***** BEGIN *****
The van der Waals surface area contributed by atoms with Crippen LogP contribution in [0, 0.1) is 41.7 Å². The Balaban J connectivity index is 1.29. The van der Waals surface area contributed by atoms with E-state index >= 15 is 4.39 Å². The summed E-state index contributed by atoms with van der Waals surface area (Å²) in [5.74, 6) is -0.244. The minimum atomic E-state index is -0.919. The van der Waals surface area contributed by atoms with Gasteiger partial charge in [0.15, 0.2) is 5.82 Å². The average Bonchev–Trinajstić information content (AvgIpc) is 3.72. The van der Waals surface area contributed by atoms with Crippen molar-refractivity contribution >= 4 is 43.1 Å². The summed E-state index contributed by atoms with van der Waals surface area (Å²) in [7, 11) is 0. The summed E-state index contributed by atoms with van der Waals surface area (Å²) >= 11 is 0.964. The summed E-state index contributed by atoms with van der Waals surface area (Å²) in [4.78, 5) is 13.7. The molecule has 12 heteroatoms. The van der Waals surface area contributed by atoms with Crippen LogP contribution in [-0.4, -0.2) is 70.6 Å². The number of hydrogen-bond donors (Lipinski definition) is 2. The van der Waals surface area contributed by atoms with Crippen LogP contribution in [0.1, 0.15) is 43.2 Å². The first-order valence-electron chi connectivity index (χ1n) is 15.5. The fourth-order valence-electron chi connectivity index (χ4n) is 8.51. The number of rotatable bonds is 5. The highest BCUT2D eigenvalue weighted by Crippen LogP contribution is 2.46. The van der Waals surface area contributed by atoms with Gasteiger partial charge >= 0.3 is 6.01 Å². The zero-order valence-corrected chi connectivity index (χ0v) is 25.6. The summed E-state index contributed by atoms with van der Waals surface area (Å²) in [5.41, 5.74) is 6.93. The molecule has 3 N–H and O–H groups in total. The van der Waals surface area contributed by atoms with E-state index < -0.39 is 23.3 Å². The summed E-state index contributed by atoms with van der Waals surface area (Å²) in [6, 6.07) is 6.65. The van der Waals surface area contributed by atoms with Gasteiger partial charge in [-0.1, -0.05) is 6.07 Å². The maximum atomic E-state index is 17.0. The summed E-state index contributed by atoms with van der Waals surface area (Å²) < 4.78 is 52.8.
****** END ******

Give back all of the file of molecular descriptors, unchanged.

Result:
The van der Waals surface area contributed by atoms with Crippen LogP contribution in [0, 0.1) is 41.7 Å². The Balaban J connectivity index is 1.29. The van der Waals surface area contributed by atoms with E-state index >= 15 is 4.39 Å². The summed E-state index contributed by atoms with van der Waals surface area (Å²) in [5.74, 6) is -0.244. The minimum atomic E-state index is -0.919. The van der Waals surface area contributed by atoms with Gasteiger partial charge in [0.15, 0.2) is 5.82 Å². The average Bonchev–Trinajstić information content (AvgIpc) is 3.72. The van der Waals surface area contributed by atoms with Crippen molar-refractivity contribution >= 4 is 43.1 Å². The summed E-state index contributed by atoms with van der Waals surface area (Å²) in [7, 11) is 0. The summed E-state index contributed by atoms with van der Waals surface area (Å²) >= 11 is 0.964. The summed E-state index contributed by atoms with van der Waals surface area (Å²) in [4.78, 5) is 13.7. The molecule has 12 heteroatoms. The van der Waals surface area contributed by atoms with Crippen LogP contribution in [-0.4, -0.2) is 70.6 Å². The number of hydrogen-bond donors (Lipinski definition) is 2. The van der Waals surface area contributed by atoms with Crippen LogP contribution in [0.1, 0.15) is 43.2 Å². The first-order valence-electron chi connectivity index (χ1n) is 15.5. The fourth-order valence-electron chi connectivity index (χ4n) is 8.51. The number of rotatable bonds is 5. The highest BCUT2D eigenvalue weighted by Crippen LogP contribution is 2.46. The van der Waals surface area contributed by atoms with Gasteiger partial charge >= 0.3 is 6.01 Å². The zero-order valence-corrected chi connectivity index (χ0v) is 25.6. The summed E-state index contributed by atoms with van der Waals surface area (Å²) in [5.41, 5.74) is 6.93. The molecule has 3 N–H and O–H groups in total. The van der Waals surface area contributed by atoms with E-state index < -0.39 is 23.3 Å². The summed E-state index contributed by atoms with van der Waals surface area (Å²) in [6, 6.07) is 6.65. The van der Waals surface area contributed by atoms with Gasteiger partial charge in [-0.1, -0.05) is 6.07 Å². The maximum atomic E-state index is 17.0. The summed E-state index contributed by atoms with van der Waals surface area (Å²) < 4.78 is 52.8.